Creating a vision must, by its very nature, be one of the foremost roles of a leader – as it sets a positive theme for the future.  A vision is, however, more than a mere mission statement, which can be merely be a set of fine words designed more for the benefit of shareholders reading the company prospectus than its employees. 

For the average caterer, working for a company that's mission is to be ‘world class' offers little relevance and even less inspiration.  A leader's vision – which he or she personally associates themselves with – should appeal to people at an emotional level, as well as a practical one. 

It should be meaningful, relevant and inspirational: encouraging people to buy into it willingly.  When leaders express their vision in a way that touches their followers, they invite strong commitment: a common purpose that focuses people on a shared, mutually beneficial objective.

"A leader shapes and shares a vision which gives point to the work of others"
                                                                                                                    Charles Handy

Example.  One of the most important and effective qualities leaders can display is consistently and visibly to link the values they stand for with their everyday actions.  Indeed, consistency and visibility are the keys.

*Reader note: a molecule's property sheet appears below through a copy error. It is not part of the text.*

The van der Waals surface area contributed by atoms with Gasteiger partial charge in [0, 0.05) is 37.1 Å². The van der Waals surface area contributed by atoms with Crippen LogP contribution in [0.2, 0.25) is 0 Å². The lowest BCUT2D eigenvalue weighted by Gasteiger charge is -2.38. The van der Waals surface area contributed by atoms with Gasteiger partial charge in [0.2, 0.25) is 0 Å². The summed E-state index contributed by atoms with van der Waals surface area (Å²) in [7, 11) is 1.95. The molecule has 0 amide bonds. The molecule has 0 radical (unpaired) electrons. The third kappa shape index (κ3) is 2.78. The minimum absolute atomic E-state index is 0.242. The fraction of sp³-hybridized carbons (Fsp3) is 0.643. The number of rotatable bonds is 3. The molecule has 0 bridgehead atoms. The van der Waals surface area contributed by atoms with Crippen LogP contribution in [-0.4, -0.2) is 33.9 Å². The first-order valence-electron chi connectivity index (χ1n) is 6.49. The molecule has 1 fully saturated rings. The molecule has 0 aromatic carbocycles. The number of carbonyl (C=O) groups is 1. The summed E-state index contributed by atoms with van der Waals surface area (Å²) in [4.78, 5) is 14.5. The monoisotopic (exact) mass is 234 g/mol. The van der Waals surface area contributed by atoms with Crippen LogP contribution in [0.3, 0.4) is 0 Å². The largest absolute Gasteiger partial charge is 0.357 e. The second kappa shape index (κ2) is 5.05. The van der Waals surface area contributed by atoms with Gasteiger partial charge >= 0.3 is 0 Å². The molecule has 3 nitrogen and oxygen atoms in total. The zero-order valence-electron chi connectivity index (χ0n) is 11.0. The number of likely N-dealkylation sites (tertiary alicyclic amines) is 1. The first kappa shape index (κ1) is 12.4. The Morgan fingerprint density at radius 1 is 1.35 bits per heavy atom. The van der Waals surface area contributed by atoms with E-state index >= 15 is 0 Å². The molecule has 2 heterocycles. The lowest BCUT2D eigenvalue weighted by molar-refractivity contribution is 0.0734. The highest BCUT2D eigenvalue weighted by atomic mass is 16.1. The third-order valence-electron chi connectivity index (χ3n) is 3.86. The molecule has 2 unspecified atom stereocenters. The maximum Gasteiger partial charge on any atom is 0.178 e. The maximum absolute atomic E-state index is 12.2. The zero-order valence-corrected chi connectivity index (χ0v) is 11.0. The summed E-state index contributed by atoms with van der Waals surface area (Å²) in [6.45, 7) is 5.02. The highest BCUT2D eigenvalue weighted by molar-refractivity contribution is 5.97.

People respect and follow leaders whose behaviour mirrors their words; they have no respect for leaders who say one thing and do another.   "Do as I say, not as I do" is simply not good enough in today's workplace.

Managers should, therefore, look hard into the mirror and consider what they see.  Example is a reflection of the beliefs and values of the individual and it is important to clarify these in oneself.  A good starting point would be to ask "Do I lead in such a way that I would willingly follow myself? 

Do I consistently demonstrate leadership qualities that I would recognise in leaders that I, myself, respect?"  You can be sure of one thing: you may not be continually assessing your performance as a leader, but your team will be!  They will be watching your every move and taking a lead from you.

 "The leaders acts as though everyone is watching, even when no-one is watching"
                                                                                                                        Brian Tracy

Motivation.  Having a vision is one thing: selling it in a way that others want to realise it is quite another.  The leader's role is to focus the energies of followers on shared goals and to motivate them to achieve those goals.